You’ve likely heard about the satisfaction of living purposefully—of creating a deeper meaning and purpose to your life. You might even have been tempted to learn more about it to improve your emotional outlook, but that never quite reached the top of your to-do list. Well, now science has proven that purposefulness has benefits for your physical health, too. So if you thought that it was too touchy-feely a topic, it’s time to take another look. You can do it—we’ll tell you how.

A little background: Finding deeper purpose in life often means that you have goals that go deeper than yourself—and they don’t have to be grandiose. You might want to make the world a better place for, say, your family or your town (or beyond, of course). This strong direction can be like a life compass that guides almost all your decisions.

Purposeful people experience emotional satisfaction. But they also tend to enjoy longer, healthier lives, and no one knew exactly why. So scientists at Washington University in St. Louis set out to find out how purposefulness translates to better health—what’s the connection?

The study: Patrick L. Hill, PhD, assistant professor of psychological and brain sciences, and colleagues studied 749 people who were already involved in a 50-year program called the Hawaii Longitudinal Study of Personality and Health. (Participants were surveyed first as kids and then every two years as adults.)

The findings: The researchers found that people with a higher sense of purpose were more likely than others to follow many healthy behaviors. Individually, these behaviors were not earth-shattering—examples include eating lots of vegetables, exercising, getting restorative sleep and even flossing—but there was also a “bigger picture” at play. These great habits had positive snowball effects. Example: Good sleep reduces stress and the risk for chronic health conditions that have stress at their root.

About now you might be wondering if this is a chicken-or-egg situation. Are purposeful people healthier, or are healthier people more purposeful? It could work both ways, but here is a theory of Dr. Hill’s: Since poor health can get in the way of reaching deeply desired goals, taking care of your health would be a natural outgrowth of truly living a purposeful life. You wouldn’t be taking good care of yourself just to be healthier—but also to allow you to make progress in your larger purpose!


Ready to put more purpose in your life, but unsure how to get started? Try these ideas from Dr. Hill…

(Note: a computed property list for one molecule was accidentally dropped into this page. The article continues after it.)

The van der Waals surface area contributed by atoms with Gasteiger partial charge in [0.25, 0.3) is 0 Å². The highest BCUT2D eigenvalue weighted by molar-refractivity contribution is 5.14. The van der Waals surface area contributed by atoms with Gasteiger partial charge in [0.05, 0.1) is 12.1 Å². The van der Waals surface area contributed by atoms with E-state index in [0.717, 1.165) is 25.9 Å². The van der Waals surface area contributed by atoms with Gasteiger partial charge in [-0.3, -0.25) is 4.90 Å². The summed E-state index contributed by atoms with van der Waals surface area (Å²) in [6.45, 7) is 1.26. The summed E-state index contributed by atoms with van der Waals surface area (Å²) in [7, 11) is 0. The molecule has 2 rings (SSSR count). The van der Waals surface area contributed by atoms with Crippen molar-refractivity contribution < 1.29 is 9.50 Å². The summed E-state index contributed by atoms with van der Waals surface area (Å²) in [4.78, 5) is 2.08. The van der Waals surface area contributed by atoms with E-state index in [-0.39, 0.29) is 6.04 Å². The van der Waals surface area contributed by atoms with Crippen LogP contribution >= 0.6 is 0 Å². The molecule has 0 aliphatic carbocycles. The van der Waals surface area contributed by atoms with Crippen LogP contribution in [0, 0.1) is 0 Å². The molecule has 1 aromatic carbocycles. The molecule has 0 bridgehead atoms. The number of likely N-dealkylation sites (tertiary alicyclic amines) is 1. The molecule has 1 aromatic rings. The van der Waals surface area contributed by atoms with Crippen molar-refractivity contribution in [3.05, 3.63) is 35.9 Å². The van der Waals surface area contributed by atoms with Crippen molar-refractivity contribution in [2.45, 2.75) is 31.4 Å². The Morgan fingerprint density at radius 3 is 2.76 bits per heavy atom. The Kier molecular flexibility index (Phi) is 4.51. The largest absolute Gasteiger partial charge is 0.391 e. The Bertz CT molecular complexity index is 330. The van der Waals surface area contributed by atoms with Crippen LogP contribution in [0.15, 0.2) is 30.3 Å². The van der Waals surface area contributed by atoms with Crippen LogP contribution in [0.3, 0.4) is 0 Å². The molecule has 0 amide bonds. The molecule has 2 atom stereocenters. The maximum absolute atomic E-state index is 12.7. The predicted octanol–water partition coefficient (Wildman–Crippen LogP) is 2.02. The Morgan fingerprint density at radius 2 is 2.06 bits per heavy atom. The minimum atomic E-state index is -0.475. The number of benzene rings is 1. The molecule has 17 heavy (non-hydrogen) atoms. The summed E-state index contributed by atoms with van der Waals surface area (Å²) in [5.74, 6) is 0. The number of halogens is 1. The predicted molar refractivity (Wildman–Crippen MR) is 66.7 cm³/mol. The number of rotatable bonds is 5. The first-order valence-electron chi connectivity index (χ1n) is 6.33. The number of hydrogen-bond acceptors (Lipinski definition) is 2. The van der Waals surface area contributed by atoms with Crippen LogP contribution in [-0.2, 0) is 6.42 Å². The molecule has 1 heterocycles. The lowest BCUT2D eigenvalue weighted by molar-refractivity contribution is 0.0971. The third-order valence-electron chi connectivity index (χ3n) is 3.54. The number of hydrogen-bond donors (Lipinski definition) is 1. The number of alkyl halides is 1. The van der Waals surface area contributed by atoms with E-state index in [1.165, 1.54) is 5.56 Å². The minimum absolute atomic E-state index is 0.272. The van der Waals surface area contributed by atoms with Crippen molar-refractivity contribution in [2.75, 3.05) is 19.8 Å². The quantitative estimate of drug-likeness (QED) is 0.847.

Think big.

Purposefulness is lifelong and much broader than any finite goal, even if that goal is hard to reach. You “want to become a doctor”? Great, but then what?  (Just think about people you know whose purposes were so enmeshed with their jobs that they lost their reason for being when they retired.) View purposefulness as a guiding light for your life, and create a vision that doesn’t have an expiration date. You know, for example, that you would never be able to literally put an end to hunger worldwide—but how satisfying would it be to make progress toward that goal for the rest of your life? Or toward improving the welfare of shelter animals…giving underprivileged kids a leg up with tutoring when they most need it…becoming a masterful photographer or violin player. You can’t finish a purpose of this type—so it will give you continuous motivation.

Explore many avenues to find your purpose.

The great thing about purposefulness is that you create your own path. Although a positive role model might inspire you, there’s no pied piper you must follow. Taking classes or volunteering are ways to explore the world and help you find deeper purpose. Some people become motivated after experiencing a major life event or after a family member becomes ill.

Make a plan.

Purposeful people aren’t loosey-goosey about their goals. They are focused and organized. They think about and write down specific steps that they need to take such as, “If I want to make progress toward X, this is what I have to do today.”

You’re likely to find that everything falls into place once you try to see your road ahead…and take step after step on it.

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